2, A Genuine bad part.
3, Large natural capacitance of the part (for larger transformers - in these cases increase the RAMP UP time).

The trip mechanism on the AT5600 during the HIPOT test engages when a dead short or an excessive current has been measured.
If the trip happens in multiple parts, that you suspect are actually "good", then you should check the fixture being used.
You can quickly test the fixture and unit by the following two tests.

1, Running  the program (ideally 4-5 times)  and directly from the AT Editor, with the fixture fitted but NO UUT fitted.

You will expect to get failure on the measurement tests (eg, R, LS, RLS, Z, MAGI etc.) as no part is present.
However, an HPAC or HPDC tests you have programmed should pass
If the HPAC/HPDC tests fail with no UUT fitted, then the fixture is not properly isolating the nodes.

Examine the fixture for 
A, signs of contamination on the top surface.
B, the separation of the wiring within the fixture - wires should not cross over each other, as this can result in “cross-talk”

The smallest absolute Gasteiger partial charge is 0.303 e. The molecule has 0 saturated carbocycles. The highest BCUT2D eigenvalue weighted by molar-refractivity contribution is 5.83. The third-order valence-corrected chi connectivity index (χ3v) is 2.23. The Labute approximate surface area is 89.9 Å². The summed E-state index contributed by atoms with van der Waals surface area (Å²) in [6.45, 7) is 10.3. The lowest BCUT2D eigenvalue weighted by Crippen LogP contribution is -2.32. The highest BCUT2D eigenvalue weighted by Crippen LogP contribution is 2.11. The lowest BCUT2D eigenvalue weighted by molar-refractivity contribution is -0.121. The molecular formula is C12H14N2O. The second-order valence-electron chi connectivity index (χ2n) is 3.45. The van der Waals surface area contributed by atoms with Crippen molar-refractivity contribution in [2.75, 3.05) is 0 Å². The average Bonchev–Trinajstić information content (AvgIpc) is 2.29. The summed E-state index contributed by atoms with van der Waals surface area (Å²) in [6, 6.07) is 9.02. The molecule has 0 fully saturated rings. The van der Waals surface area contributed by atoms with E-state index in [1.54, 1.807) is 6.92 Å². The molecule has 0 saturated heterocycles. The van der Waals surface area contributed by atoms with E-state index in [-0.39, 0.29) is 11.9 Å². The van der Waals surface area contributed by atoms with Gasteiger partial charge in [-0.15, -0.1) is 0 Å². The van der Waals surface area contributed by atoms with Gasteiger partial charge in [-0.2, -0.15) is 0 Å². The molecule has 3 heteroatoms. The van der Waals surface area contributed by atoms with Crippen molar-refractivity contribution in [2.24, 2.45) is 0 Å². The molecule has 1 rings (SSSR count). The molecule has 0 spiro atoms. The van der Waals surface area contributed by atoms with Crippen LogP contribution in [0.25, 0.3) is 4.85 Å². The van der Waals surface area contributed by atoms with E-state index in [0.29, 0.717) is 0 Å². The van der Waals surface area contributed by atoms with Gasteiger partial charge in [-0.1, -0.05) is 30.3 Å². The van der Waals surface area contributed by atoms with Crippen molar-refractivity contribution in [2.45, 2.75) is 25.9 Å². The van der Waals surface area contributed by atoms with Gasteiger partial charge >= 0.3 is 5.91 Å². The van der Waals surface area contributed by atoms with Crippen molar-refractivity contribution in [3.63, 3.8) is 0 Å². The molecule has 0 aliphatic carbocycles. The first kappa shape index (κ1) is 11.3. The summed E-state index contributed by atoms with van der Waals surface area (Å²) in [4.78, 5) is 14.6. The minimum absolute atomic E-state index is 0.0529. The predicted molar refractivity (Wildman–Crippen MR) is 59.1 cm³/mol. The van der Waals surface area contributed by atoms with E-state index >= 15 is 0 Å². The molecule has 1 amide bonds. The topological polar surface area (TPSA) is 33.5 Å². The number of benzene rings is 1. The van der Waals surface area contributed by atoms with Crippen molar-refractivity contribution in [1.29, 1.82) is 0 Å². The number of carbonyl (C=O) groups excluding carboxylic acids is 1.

2, Run the program on the unit with NO fixture, and NO UTT connected.

As above this will test the hipot integrity of the unit
You will expect to get failure on the measurement tests (eg, R, LS, RLS, Z, MAGI etc) as no part is present.
However, an HPAC or HPDC tests you have programmed should pas
If you have a HPAC or HPDC failure with no fixture connected, then please contact us.


8.3) My AT5600 Screen suddenly flickers during the HIPOT test, is my unit faulty?


Any high voltage test (especially with larger signals as high  as 3- 5kV), can result in EMI emissions through the air.  
Due to the relative closeness of your UUT to the AT5600 screen, the large screen of the AT5600 could pick-up this energy.

This can cause the screen to flicker during these tests, but is only a visual effect and has no effect on the digital operation of the unit.
As long as the test is still controlled, maintained, and the AT5600 is able to finish the test, this is expected behavior and should not be cause for concern..